Comedy Bang! Bang! #252: The Creeeeeeepy Halloween Special: Steven Yeun, Paul Rust, Molly Bretthauer, Nick Wiger
For the first time in a few years, the Comedy Bang! Bang! Halloween special doesn’t visit Suicide House. There’s no creepy music or spooky sound effects playing in the background, no Brett Gelman and Jon Daly. Instead it’s The Walking Dead’s Steven Yeun, Dykula (Molly Bretthauer), and fan favorite Paul Rust, whose name for his pet minions is like Sideshow Bob and the rake: funny at first, then less funny, then not funny, then annoying, then funnier. The update to Leo Carpazzi’s “Monster Mash” is a fun bit of conceptual CBB goofiness. It’s a departure from the past couple Halloween specials, but a welcome one. [KR]

The Fogelnest Files #60: Well, you’re a Germ: Don Bolles
Until this week’s show, it would have been a safe bet to say that no one on the podcast could be capable of keeping up with—let alone surpassing—Jake Fogelnest’s kinetic enthusiasm for all things underground and marginal. But Don Bolles (best known as the drummer for legendary L.A. punk band The Germs) is a verifiable vortex of free-associative energy. Clips aside, the episode is worth it just to hear Bolles’ stories of how weird, gross, and reckless the punk scene was back in the day. There are shit swastikas. There are people thrown out of windows to their deaths. In the more disturbing parts of the interview, there seems to be quite a lot of casual PCP usage. And though he straddles the line between honesty and exhibitionism at the beginning, by the end it’s hard not to like the guy, as excessively weird as he may be. [AB]

How Was Your Week? #139: Peter Bagge: “More Suicide Than The Average Bear”
Julie Klausner’s interview with cartoonist Peter Bagge is solid from start to finish, though it really picks up in the much stronger second half. After a general set of questions about his career, the topic shifts to Bagge’s new graphic novel on Margaret Sanger, the early 20th century women’s rights activist who founded Planned Parenthood. Like Klausner, Bagge’s sense of humor allows him to joke without undermining a subject’s seriousness, and this helps to keep a conversation about archaic birth-control laws and the persecution that Sanger faced from becoming totally dispiriting. Klausner has long explored feminism and women’s rights on her podcast, and this interview does a terrific job of highlighting one of the movement’s central figures. [DF]

Improv4Humans #105: Zombie Lisp: Wayne Federman, Eugene Cordero, Pamela Murphy, Alex Fernie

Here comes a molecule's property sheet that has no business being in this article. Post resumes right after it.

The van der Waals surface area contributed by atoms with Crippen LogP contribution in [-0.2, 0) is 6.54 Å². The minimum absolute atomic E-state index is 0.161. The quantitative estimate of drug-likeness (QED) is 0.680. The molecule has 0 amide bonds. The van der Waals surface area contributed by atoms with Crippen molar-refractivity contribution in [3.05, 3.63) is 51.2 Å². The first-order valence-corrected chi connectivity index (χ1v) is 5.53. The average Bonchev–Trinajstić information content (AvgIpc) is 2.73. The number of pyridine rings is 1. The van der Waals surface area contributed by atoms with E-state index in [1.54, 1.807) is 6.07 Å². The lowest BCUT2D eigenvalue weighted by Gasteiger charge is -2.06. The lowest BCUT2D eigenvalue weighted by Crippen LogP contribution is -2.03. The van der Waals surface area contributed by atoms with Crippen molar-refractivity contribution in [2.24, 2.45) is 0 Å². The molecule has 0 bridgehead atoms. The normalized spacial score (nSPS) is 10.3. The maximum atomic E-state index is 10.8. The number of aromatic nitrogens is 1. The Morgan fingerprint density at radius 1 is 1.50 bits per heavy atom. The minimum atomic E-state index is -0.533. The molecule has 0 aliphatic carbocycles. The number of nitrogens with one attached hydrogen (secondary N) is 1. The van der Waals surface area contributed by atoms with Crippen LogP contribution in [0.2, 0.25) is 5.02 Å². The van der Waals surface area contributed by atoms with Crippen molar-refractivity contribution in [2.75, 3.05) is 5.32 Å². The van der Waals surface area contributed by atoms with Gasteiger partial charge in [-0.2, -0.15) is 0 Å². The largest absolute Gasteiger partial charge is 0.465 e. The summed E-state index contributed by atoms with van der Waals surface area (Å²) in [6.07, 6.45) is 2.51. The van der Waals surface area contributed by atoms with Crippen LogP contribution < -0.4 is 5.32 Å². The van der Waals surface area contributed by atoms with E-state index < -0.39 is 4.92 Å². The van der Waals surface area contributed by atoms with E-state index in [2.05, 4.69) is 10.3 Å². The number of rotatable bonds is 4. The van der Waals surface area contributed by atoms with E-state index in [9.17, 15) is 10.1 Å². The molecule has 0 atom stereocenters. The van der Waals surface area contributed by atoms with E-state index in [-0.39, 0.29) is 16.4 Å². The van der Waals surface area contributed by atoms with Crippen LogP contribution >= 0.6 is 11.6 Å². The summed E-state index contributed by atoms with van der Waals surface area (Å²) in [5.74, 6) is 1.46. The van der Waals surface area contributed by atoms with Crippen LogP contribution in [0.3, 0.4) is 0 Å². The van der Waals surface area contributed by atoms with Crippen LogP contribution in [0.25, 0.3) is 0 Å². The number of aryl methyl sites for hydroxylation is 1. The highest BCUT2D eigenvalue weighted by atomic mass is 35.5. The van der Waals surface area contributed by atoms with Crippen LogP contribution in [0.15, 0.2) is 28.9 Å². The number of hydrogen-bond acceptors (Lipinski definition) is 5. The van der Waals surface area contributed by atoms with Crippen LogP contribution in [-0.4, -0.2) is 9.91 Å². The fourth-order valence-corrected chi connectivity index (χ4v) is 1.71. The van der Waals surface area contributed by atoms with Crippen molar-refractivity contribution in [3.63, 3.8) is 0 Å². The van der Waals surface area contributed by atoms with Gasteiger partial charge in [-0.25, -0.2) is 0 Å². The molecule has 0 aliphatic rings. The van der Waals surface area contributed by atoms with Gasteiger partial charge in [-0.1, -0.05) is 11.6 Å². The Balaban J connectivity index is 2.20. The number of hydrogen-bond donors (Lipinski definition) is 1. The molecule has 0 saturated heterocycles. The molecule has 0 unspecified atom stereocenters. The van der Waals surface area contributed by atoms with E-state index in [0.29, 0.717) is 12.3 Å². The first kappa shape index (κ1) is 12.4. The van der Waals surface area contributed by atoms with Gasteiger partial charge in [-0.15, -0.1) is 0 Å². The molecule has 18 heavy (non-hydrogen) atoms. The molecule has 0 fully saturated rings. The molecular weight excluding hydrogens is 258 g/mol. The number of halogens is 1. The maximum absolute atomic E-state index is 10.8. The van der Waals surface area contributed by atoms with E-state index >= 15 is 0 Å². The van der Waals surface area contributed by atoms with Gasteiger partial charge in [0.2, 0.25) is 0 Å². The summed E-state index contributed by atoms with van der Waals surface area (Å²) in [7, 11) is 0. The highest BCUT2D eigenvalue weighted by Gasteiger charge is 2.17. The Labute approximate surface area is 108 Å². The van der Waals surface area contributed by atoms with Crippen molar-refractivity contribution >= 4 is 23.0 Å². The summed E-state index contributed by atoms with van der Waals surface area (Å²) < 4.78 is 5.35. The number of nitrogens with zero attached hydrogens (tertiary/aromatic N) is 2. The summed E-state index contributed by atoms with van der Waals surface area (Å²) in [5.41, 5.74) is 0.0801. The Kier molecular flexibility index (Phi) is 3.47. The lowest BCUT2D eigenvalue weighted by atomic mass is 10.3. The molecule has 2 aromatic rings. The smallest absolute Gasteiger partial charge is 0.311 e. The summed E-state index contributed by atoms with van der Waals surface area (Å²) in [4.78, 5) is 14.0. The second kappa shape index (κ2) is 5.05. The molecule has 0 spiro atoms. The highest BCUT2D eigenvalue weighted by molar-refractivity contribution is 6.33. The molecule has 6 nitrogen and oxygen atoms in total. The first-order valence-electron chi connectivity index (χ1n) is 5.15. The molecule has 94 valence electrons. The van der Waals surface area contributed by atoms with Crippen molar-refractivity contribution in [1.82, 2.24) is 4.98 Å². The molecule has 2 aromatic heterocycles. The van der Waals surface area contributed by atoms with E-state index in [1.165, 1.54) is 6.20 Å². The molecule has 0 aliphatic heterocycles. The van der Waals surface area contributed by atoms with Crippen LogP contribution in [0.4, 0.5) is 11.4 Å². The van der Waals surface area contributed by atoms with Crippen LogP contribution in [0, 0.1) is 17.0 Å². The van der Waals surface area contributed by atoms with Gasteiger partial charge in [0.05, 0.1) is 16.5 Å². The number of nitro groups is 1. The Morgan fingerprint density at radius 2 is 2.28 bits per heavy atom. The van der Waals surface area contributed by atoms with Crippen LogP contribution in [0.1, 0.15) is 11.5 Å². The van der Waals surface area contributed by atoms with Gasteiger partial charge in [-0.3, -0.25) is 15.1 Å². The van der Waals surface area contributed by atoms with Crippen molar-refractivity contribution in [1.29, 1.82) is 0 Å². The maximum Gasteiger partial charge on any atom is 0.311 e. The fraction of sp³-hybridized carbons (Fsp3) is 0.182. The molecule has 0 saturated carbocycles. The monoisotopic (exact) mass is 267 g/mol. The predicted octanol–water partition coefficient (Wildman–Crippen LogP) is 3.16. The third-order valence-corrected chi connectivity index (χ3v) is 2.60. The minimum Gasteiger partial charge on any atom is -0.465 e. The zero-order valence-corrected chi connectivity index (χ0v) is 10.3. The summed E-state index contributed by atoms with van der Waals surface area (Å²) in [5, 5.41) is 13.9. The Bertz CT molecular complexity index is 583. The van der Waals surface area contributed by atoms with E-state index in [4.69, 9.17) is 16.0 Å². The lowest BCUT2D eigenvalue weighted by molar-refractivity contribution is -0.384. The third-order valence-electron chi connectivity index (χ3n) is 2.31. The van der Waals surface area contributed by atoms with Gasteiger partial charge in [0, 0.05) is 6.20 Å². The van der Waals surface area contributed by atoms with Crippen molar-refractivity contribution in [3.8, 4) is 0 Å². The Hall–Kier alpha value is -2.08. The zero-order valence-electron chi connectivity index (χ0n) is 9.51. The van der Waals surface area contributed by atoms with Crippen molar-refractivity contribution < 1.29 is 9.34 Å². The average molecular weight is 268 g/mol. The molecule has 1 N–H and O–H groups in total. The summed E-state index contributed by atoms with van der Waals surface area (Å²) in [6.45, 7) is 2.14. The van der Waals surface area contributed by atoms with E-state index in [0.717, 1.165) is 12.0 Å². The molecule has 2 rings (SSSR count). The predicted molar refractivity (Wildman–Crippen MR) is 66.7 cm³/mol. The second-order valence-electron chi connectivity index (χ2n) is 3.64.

Improv4Humans is always at its best when it attracts unconventional senses of humor. The show can suddenly dive into obscene conversations and make them work without becoming grating, but there can only be so many silly debates over bestiality. This week’s episode sees a new kind of unconventional tension in the form of Wayne Federman. His insistence on keeping up his good-natured, clean persona works wonders opposite Matt Besser, who does his best to draw out a filthier side to him. After a strong start with a sterile pooped-pants story that Federman tries desperately to keep PG, “Zombie Lisp” chugs onward with one remarkable scene after the next. Also on display is Besser’s formidable new intern, Thomas the milk lover, and a hilarious story from Alex Fernie about mistakenly going to gay night at a haunted house. [MK]

Judge John Hodgman Exit Partay
The Honorable Judge John Hodgman rules on party behavior for couples. The stated issue: Jason, a doctor, interacts with the public all day. When it’s time to socialize at parties, the bar, and family events, he shuts down and prefers to stand alone, playing Candy Crush. His wife, Amber, wants him spend more time and effort at parties. The unstated issue: She’s sick of his shit. He’s a Gen-X geek-culture enthusiast who ironically drives a 1981 Ford Bronco and keeps his Silver Age comics in a locked room. They’ve been married for 12 years, and by the end of the deliberation, it looks like his luck will run out in year 13. Two short second cases clear the docket: A mother’s Facebook activity draws the attention of conservative grandparents, who fear their shorthaired granddaughter is a lesbian. And the court rules on when it’s appropriate to watch holiday-themed TV episodes. [DXF]